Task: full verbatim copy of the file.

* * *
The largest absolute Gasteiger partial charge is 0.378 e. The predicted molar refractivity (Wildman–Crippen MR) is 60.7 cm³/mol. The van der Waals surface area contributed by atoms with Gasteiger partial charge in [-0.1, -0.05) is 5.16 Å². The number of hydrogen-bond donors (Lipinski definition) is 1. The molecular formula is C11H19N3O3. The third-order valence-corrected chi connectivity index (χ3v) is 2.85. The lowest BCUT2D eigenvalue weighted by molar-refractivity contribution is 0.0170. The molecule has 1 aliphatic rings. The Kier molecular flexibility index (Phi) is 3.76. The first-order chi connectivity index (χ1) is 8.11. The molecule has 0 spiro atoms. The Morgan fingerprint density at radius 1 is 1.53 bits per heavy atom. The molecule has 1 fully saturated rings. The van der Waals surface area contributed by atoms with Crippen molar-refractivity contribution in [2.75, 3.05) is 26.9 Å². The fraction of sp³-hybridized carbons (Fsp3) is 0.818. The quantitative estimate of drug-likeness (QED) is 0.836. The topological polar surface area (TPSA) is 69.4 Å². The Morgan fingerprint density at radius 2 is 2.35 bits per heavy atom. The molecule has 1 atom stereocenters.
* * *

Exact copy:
The largest absolute Gasteiger partial charge is 0.378 e. The predicted molar refractivity (Wildman–Crippen MR) is 60.7 cm³/mol. The van der Waals surface area contributed by atoms with Gasteiger partial charge in [-0.1, -0.05) is 5.16 Å². The number of hydrogen-bond donors (Lipinski definition) is 1. The molecular formula is C11H19N3O3. The third-order valence-corrected chi connectivity index (χ3v) is 2.85. The lowest BCUT2D eigenvalue weighted by molar-refractivity contribution is 0.0170. The molecule has 1 aliphatic rings. The Kier molecular flexibility index (Phi) is 3.76. The first-order chi connectivity index (χ1) is 8.11. The molecule has 0 spiro atoms. The Morgan fingerprint density at radius 1 is 1.53 bits per heavy atom. The molecule has 1 fully saturated rings. The van der Waals surface area contributed by atoms with Crippen molar-refractivity contribution in [2.75, 3.05) is 26.9 Å². The fraction of sp³-hybridized carbons (Fsp3) is 0.818. The quantitative estimate of drug-likeness (QED) is 0.836. The topological polar surface area (TPSA) is 69.4 Å². The Morgan fingerprint density at radius 2 is 2.35 bits per heavy atom. The molecule has 1 atom stereocenters.